PHOTO: A thoughtful pose of a critic at large. Kathleen Gerds photo
I keep telling myself that. This year, I keep telling myself over and over and over.
There’s not much else to think about when you’re shoveling.
What do you think about? I bet it’s not E equals m c squared.
I think about which shovel to use at the moment. I have two main ones. There’s a pusher that’s for light cover or fluffy snow; I can cover a lot of territory fast with that one. There’s the lifter for hefting mounds of snow. I also sweep the back porch and steps so we don’t slip and fall coming out of or into the house.
Shoveling makes you a better person because it gets you out of the house. Otherwise you would be warm and dry. You don’t want too much of that.
Shoveling makes you a better person because you get fresh air. Fresh air is good for you, we’ve always been told. Fresh air at minus 10 degrees with the wind at 15 miles and hour, however, is not good for you and makes you a frozen person.
Shoveling makes you a better person because you get to vent your frustrations and let loose a colorful vocabulary with each oof – lift of the shovel in heavy snow. Sometimes a word or phrase slips out, and I look at a bent figure in the next driveway and think, “Gee, I hope the neighbor guy didn’t hear that.” The eightysomething-year-old neighbor lady across the street wouldn’t hear it. She’s using a snowblower. (Really).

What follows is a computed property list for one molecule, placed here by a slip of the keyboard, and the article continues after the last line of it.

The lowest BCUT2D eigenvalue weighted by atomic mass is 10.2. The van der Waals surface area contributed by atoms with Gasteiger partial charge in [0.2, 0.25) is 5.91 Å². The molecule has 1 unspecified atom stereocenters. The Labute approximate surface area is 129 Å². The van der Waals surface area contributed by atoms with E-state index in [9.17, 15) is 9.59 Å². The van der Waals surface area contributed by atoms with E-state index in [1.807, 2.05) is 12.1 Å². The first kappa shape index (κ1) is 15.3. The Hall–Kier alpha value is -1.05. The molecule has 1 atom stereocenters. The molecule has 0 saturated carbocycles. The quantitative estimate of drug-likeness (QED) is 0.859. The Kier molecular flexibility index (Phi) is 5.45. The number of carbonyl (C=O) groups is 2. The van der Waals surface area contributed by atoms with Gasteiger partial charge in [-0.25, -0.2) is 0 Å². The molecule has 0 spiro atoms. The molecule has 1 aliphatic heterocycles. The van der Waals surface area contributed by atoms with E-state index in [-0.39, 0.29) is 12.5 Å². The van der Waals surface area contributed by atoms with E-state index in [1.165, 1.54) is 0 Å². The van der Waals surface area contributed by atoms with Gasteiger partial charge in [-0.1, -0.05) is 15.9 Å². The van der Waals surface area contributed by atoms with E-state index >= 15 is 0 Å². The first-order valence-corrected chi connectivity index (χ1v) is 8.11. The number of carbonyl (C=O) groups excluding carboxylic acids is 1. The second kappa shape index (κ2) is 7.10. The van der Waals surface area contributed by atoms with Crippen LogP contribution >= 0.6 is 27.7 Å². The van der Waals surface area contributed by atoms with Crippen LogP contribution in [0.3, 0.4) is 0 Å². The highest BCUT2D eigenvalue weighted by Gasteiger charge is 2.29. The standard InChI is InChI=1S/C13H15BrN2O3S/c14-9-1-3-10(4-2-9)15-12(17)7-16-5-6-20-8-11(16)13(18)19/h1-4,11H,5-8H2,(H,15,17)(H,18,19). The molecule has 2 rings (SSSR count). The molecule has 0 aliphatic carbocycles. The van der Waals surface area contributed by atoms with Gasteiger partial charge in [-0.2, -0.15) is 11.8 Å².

Speaking of neighbors, shoveling makes you a better person because you are A Good Neighbor. Driving through other neighborhoods where there is A Bad Neighbor here and there with an unshoveled sidewalk and driveway, we Good Neighbors feel superior because WE and our other Really Nice Good Neighbors have shoveled OUR snow and have done what we are supposed to do to keep the neighborhood neat and tidy – or at least have nice stacks of snow all around.
Shoveling makes you a better person because you get exercise. So far this season, we snow shoveling exercisers are a., feeling buff to the point of posing in front of the mirror like Arnold Schwarzenegger (40 years ago) or b., fully aware of why that lifter-elbow creaks and why that spot in the lower back feels like something is pinching it.
Shoveling makes you a better person because it gives you something to complain about without hurting anybody’s feelings.
Shoveling makes you a better person because you can make people jealous in
Shoveling makes you a better person because it gives you a Zen experience. You think in a methodical way, reach a mental state near reverie. That hasn’t happened for you? Try again.
Shoveling makes you a better person because it gives you a sense of accomplishment. “Ah, look at that sidewalk, that driveway – they’re practically licked clean. And look at what I built – beautiful mounds of snow. I never get to build anything that big otherwise. And look at that long snow bank that I made. Wow, all the shoveling that that took really amounted to something. I kind of hate to see spring come because all my hard work will go away.”
Shoveling makes you a better person because folks driving past smile and or wave at you in knowing ways. You feel a kinship, a sense of community, a sharing, a mutual knowledge of being that Good Neighbor.
Shoveling makes you a better person because you recognize your mortality. After a round of huffing and puffing, HUFFING and PUFFING for 400 or 500 times, if you are able to make it back into your house you know you are alive. If that doesn’t happen, your worries are over.
You may email me at firstname.lastname@example.org. Watch for my on-air features on WFRV at 6:45 p.m. Thursdays and every other Sunday between 6 and 8 a.m. (usually around 7:45 a.m.)